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For GCSE students today is a nerve-wracking and exciting time, and we want to congratulate those who’ve achieved their aims.

However, it’s also essential to remember that school and education should prepare young people for adult life, not just to pass GCSEs. Technical, practical and vocational training is just as important and it’s vital to deliver the skilled workforce we need for the future.

New research from the Edge Foundation has revealed overwhelming support from parents to follow a less traditional path in shaping their future.

Edge has discovered that 78% of parents would support their child if they decided to take a vocational qualification.  In the current economic climate, 60% also felt that it is more important than ever to consider an alternative to the university route.

As I’m sure you’ve heard, youth unemployment remains stubbornly high.  Across England, more than 950,000 16 – 24 year olds are now classed as NEETS (not in education, employment or training).  Faced with an increasingly competitive job market, 62% of parents felt that vocational qualifications could help their child to compete.

Worryingly though, it appears that the Government has not kept up with parents’ opinion.  Since we gauged parents’ views in 2008, the number of parents who agreed every young person should study at least one vocational subject at school has increased by 10%. We found that there has also been an increase in the number of parents who think their child’s school places too much emphasis on academic achievement and not enough on vocational achievement.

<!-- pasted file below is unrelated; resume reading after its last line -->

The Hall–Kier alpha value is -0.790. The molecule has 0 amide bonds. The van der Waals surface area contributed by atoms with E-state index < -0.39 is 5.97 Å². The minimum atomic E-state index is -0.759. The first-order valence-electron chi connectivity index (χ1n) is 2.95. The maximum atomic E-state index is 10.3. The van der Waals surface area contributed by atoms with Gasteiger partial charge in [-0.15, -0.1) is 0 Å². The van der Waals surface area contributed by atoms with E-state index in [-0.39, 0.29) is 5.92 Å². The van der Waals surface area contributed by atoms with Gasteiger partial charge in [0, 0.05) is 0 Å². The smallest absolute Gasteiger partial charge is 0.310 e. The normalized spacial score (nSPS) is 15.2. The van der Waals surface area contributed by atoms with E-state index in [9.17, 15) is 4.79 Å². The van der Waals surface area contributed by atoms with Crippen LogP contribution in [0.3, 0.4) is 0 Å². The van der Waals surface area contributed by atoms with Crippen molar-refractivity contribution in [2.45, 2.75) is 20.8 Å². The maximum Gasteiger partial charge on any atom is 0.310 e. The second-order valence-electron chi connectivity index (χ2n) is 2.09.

As I mentioned last month, it was only recently that the Government decided that work-related learning (WRL) should be removed as a statutory part of the Key Stage 4 curriculum. This was in spite of a consultation by the Department for Education where 89% of those consulted opposed the changes.

At Edge we also believe there should be radical changes in the education system, particularly as the vast majority of young people stay in education or training until they are 18. We would like to see:

  • A general test at 14 to check student progress and help guide subject choices

  • A four-year programme of study for 14-18 year olds, enabling students to combine academic and hands-on subjects

  • A qualifications system where credits are achieved throughout the four years from 14 to 18, leading to a high school diploma

  • Education which prepares young people for adult life, not just to pass exams.

We support University Technical Colleges (UTCs) which are schools that are backed by a university as well as industry sponsors. Technical and academic education is integrated and practical work is valued as highly as academic study. These are proving extremely popular and we look forward to watching them develop in the future.

It’s very encouraging that parents recognise that practical, technical and vocational learning should be an integral part of every young person’s education. We hope that going forward the Government will see this too.

Jan Hodges is chief executive of Edge, the independent education foundation dedicated to raising the status of technical, practical and vocational learning

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